Identification of handwriting is based on like-with-likecomparison. During the process of identification consideration must be given to the writing variation. No two samples of writing written by any individual are identical in every detail, since variation is an integral part of natural writing.
Nature and extent of variation differs from person to person and, in its way, forms an important element in identification process. Writing variation is due to various factors external factors like writing position, writing instrument, care of execution, etc; physical and mental conditions like fatigue, intoxication, drug use, illness, nervousness, etc. These factors produce a varying degree of variation. The variation is commensurable in its degree with the intensity of the cause.
The advanced age of the writer and the quality of writing he prepares in the course of time may introduce greater variation between writings written at widely separated dates. Variation does not preclude identification of the writing. In fact, it forms an additional factor that serves to personalize the writing. Thus, handwriting can be most accurately identified when the standard writings and the questioned writings were written under comparable conditions. It is necessary to demonstrate that not only the disputed writing has the qualities and habits of the standard writing, but also that the deviations from the basic patterns (nature and extent of variations) that occur in the disputed writings are such as can be predicted from the variations in the standards. Limited comparable standards sometimes complicate the matter of identification / non-identification. As such, adequate and suitable standards be supplied. If questioned writing purports to be by an aged writer, it is especially desirable that the standards should not only be near the date of the writing in question but it should also, if possible, be shown that they were written under similar health conditions. In cases involving forged signatures not only should comparison signatures be obtained from documents of similar importance, but if possible also from documents which are roughly contemporary with those in question. Writing of an adult will show an obvious steady change with passage of time. In these circumstances provision of a whole set of signatures written over a period of years will prove of inestimable value to the document examiner. When serious illness occurs, a signature often undergoes a remarkable change in a very short period and if a suspect will is dated near the day of death, standard (admittedly genuine) signatures covering this period are essential if reliable evidence of the authenticity or otherwise of the signature is to be established. Normally, in the case of a typical adult, basic writing habits change gradually. Therefore, material written two or three years before or after the disputed writing serve as satisfactory standards, but as the lapse of years between the date of standards and questioned material becomes greater, the standards have a tendency to be less representative. Consequently, an effort should always be made to procure some standards (admittedly genuine writings / signatures) written near in date to the disputed matter. The gist of the experts opinion, emerging from the above Report, is to the effect that it is not always necessary to have contemporaneous handwritings/signatures for comparison. However, as a general rule, it would be desirable to undertake comparison of admitted handwritings/signatures with disputed handwritings/signatures which fall within the range of 2 or 3 years from each other. Therefore, there can be no hard and fast norm as to when comparison can or cannot be undertaken owing to the time lag between the two sets of handwritings/signatures. Various other factors would have to be taken into consideration, as opined by the experts, quoted hereinbefore. Each case would turn upon its own facts and circumstances relating to the time lag, the change in the handwriting/signature, the capability of correlating the two sets and ultimately, the opinion of the expert himself as to whether the two sets can be compared. It is therefore not open to the Court to refuse to entertain an application seeking comparison of disputed handwritings/signatures with admitted handwritings/ signatures on the ground of a long lapse of time between the two sets of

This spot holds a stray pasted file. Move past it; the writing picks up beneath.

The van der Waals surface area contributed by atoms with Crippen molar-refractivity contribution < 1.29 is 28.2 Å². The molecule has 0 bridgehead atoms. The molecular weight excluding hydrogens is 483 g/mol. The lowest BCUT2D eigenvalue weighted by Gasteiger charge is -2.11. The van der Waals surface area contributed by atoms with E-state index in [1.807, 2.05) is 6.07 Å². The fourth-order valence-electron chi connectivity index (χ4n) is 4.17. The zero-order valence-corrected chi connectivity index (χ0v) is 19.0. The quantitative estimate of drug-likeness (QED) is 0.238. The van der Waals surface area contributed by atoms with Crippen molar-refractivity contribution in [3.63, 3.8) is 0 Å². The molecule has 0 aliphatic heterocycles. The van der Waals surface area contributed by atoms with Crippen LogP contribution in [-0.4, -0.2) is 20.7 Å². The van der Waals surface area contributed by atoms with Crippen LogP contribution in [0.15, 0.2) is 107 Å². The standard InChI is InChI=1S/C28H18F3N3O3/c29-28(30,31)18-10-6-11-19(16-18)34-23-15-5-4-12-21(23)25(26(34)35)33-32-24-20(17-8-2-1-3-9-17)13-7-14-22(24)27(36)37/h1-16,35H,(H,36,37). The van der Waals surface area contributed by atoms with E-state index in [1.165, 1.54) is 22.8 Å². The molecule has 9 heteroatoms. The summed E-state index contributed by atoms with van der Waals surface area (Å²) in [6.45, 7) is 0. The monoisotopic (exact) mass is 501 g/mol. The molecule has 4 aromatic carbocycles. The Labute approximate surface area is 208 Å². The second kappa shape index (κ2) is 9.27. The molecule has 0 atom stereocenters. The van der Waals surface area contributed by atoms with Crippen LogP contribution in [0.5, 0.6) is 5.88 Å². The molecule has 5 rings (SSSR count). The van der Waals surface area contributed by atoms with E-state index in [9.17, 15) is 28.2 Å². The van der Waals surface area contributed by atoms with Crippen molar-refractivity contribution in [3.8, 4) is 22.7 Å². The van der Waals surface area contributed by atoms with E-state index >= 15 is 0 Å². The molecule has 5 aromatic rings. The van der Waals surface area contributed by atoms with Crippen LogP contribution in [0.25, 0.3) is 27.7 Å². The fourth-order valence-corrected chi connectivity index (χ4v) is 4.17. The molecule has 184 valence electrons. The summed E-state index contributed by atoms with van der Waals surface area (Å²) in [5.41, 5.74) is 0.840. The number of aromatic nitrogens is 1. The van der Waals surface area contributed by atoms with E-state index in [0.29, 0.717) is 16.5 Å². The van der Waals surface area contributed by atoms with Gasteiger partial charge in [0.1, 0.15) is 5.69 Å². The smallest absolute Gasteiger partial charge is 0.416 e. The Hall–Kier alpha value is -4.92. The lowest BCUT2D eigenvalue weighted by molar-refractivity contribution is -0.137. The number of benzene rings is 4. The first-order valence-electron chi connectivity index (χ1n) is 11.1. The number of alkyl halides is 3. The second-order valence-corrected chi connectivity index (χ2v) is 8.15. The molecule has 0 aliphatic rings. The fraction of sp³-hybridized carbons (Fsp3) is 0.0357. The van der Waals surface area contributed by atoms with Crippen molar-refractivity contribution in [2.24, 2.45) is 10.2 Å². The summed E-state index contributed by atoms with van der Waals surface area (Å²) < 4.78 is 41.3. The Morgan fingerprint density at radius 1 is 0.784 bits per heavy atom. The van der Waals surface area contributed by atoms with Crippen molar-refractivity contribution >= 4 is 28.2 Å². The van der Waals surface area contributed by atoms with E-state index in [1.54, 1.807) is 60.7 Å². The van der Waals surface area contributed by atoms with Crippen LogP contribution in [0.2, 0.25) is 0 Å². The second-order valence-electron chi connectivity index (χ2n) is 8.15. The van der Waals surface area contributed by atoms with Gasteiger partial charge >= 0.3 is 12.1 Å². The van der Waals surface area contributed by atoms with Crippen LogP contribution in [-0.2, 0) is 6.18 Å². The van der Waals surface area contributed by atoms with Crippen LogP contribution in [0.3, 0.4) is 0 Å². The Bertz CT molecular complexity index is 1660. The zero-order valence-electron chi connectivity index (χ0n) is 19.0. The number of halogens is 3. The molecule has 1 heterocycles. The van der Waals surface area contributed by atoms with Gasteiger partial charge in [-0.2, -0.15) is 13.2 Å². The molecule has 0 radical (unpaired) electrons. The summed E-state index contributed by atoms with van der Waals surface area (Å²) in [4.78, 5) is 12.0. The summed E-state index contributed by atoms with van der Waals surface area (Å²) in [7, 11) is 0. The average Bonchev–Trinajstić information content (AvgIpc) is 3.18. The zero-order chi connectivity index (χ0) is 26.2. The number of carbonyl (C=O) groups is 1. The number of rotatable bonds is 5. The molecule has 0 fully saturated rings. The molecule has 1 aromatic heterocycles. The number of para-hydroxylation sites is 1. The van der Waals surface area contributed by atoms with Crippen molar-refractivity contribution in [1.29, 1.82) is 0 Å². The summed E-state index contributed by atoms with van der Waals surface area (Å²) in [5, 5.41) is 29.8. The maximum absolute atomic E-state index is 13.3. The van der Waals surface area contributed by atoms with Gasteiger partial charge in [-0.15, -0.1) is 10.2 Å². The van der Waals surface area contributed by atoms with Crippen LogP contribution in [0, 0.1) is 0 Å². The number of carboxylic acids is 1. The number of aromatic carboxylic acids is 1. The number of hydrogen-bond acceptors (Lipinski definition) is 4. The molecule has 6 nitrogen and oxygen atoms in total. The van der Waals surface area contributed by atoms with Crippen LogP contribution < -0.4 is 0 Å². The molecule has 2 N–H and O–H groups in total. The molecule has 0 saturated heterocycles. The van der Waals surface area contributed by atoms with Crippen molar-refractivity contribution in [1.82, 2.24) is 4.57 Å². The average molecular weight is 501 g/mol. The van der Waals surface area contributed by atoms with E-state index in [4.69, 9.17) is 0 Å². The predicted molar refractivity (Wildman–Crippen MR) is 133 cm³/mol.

HYDERABAD HIGH COURT
CIVIL REVISION PETITION NOS.1500 of 2010